Reflecting new domestic concerns about overcapacity, PRC regulators have added more industries to the list of sectors in which they aim to curb production. Given the range of sectors and products affected, the impact of efforts to curb overcapacity on companies may vary, with some companies facing longer waits for project approvals, supply chain disruptions, and more stringent environmental impact assessments.
In late May, PRC Minister of Industry and Information Technology Li Yizhong called on local governments to take specific measures to curb production in 18 industries. Regulators are targeting energy-intensive and highly polluting enterprises in industries such as raw materials, chemicals, and industrial products to meet energy reduction and emissions targets set in the Eleventh Five-Year Plan (FYP, 2006-10).
China is lagging in its efforts to reduce energy intensity per unit of gross domestic product by 20 percent by the end of 2010—a target set in the 11th FYP. To help achieve this goal, the State Council in April released the Notice on Strengthening Work on the Elimination of Backward Production Capacity, which sets targets and timelines for eliminating production capacity in major industries:
- Thermal power Eliminate more than 50 million kW of electricity generated by small thermal power plants by the end of 2010.
- Coal Eliminate more than 8,000 small coal mines (amounting to 200 million tons) that are deficient in safety standards, highly energy-intensive, or environmentally harmful by the end of 2010.
- Coal-to-chemical Shut down small coking coal makers with a coking chamber height of less than 4.3 m by the end of 2010.
- Ferrous alloys Begin phasing out mill furnaces below 6,300 kilovolt-amperes in the ferrous alloy and calcium carbide sectors by the end of 2010.
- Steel Close all steel furnaces smaller than 400 m3 by the end of 2011.
- Nonferrous metals Eliminate the use of outdated production techniques in the nonferrous metal sector.
- Construction materials Eliminate the use of shaft-kiln cement mixers with a diameter of 3 m or less, and dry kilns smaller than 2.5 m in diameter, by the end of 2012.
The State Council notice calls upon 18 ministries and agencies to develop policies to curb production in affected industries. Regulators are encouraged to craft polices that
- Support or strengthen existing laws, rules, and technological standards;
- Deploy market mechanisms, such as increasing land prices for projects in the marked industries;
- Use administrative mechanisms, such as suspending project approvals;
- Increase administrative penalties and incentives; and
- Enhance supervision and coordination among involved bureaus and agencies.
Central ministries and offices must instruct their provincial and local-level offices to carry out policies accordingly. If enterprises do not comply with the local restrictions, local banks and financial institutions must deny the enterprises access to new loans, lines of credit, and other financial assistance. Likewise, local offices of the Ministry of Land and Resources may not approve additional requests for new land permits from noncompliant enterprises. In extreme cases, local regulators must cut companies’ power supply.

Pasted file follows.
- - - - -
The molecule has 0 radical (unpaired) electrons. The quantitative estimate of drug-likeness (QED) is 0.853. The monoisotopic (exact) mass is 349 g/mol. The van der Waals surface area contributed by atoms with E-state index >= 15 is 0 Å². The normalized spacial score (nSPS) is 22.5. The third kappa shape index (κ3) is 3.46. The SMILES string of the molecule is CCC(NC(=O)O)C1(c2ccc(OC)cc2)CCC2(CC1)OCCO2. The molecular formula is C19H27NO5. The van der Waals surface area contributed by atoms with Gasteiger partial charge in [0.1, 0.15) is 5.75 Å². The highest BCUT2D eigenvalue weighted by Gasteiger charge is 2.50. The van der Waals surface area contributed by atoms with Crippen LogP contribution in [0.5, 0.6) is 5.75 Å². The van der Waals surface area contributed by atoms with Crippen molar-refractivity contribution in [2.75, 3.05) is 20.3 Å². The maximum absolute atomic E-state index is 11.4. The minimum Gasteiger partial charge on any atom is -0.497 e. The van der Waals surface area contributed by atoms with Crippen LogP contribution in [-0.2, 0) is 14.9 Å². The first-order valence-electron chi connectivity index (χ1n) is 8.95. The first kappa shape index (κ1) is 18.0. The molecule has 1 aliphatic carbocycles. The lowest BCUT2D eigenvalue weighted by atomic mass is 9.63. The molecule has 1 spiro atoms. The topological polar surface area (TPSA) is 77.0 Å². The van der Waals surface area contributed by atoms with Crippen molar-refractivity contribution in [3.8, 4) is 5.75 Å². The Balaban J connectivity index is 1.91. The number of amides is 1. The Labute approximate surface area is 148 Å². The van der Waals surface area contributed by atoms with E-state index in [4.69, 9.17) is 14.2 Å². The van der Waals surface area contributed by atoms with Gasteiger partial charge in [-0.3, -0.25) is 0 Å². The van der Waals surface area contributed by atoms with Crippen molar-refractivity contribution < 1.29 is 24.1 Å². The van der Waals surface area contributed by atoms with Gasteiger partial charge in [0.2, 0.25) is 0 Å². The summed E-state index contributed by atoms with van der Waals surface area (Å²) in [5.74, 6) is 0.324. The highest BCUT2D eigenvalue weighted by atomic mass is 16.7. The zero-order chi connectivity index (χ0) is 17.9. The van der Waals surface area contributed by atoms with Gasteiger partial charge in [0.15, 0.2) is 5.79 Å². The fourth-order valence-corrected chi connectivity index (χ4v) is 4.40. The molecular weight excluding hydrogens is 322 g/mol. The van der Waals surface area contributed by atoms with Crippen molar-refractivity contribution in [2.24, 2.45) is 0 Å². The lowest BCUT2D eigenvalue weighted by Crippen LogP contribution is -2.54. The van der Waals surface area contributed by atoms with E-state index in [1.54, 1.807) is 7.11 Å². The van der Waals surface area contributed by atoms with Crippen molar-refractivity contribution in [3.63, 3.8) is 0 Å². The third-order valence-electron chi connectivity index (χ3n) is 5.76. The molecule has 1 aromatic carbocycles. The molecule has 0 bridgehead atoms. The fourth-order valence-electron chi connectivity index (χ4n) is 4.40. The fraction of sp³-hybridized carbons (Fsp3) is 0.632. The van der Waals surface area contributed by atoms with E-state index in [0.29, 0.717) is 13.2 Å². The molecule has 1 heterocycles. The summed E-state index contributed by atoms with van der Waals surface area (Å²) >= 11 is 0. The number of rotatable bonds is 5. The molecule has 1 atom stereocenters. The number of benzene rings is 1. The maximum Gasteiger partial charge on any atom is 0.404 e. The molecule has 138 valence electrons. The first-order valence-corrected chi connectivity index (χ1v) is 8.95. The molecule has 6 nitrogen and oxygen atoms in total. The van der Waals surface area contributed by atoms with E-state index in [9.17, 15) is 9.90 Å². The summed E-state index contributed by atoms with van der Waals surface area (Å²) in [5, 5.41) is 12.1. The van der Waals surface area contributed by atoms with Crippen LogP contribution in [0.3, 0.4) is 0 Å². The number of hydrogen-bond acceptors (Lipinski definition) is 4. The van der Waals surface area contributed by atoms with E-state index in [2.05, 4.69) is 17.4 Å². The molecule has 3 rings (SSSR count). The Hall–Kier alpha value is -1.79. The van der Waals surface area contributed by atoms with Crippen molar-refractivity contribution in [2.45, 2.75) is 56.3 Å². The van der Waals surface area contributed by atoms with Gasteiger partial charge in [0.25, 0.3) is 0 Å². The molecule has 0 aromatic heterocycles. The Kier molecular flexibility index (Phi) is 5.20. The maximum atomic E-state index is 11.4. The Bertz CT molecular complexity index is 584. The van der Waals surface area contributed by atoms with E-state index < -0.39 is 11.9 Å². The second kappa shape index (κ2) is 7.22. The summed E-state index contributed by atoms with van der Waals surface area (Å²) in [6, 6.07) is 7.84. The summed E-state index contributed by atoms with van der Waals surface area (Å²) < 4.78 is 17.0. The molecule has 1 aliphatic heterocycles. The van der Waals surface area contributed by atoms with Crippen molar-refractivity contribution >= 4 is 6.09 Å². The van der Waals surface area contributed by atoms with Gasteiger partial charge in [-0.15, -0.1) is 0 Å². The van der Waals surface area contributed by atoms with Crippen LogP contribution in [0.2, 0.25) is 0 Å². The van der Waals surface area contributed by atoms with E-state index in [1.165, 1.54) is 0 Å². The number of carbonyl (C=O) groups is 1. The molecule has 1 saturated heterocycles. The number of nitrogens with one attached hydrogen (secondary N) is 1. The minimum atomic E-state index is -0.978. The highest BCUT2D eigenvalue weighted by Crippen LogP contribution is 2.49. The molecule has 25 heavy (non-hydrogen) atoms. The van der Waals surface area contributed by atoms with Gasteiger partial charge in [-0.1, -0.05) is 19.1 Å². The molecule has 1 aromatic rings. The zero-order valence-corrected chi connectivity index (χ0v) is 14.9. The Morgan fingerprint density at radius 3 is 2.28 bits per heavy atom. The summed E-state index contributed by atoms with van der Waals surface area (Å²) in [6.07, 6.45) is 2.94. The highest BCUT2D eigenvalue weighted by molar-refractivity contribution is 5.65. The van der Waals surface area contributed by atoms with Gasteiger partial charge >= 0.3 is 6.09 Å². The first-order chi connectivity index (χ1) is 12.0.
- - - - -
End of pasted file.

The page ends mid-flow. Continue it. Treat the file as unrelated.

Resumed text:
China’s efforts to address overcapacity continue
In September 2009, PRC regulators embarked on a multi-agency campaign to curb overcapacity in 10 industries, six of which are still being targeted. Much of the overcapacity stemmed from the inefficient allocation of fixed-asset investment attached to the PRC government’s ¥4 trillion ($585 billion) economic stimulus package and excessive lending from commercial banks.
The most recent government effort has some distinguishing features. First, the mix of industries is much less diverse. Regulators are focusing on nonferrous metals, raw materials, and related sectors, unlike when sectors such as wind power and polycrystalline silicon for solar power equipment had been targeted. Second, the group of involved government offices is larger, suggesting that regulators are experimenting with additional policy routes and mechanisms to tackle overcapacity. Arguably the most striking feature of the most recent effort is how closely the composition of affected industries aligns with the group of sectors outlined in the PRC industry revitalization plans.
Impact on companies will vary
Suppliers or companies with clients operating in the targeted industry may experience disruptions in their supply chain. During times of severe overcapacity, producers, especially larger ones with high levels of liquidity, often sit on inventory and wait for market prices to rebound before selling—creating a product shortage that affects buyers and results in less demand for inputs from upstream producers.
Targeted Industries for Curbing Overcapacity
PRC regulators are targeting the following energy-intensive and highly pollution industries to curb overcapacity: alcohol, calcium carbide, cement, chemical fiber, citric acid, coal-tochemicals, copper smelting, electrolytic aluminum, ferrous alloys, flat glass, iron, lead smelting, leather, monosodium glutamate, papermaking, printing and dyeing, steel, and zinc smelting.
This article is adapted from a report that first appeared in China Market Intelligence, the US-China Business Council’s (USCBC) members-only newsletter. To find out more about USCBC member company benefits, see www.uschina.org/benefits.html. [/box]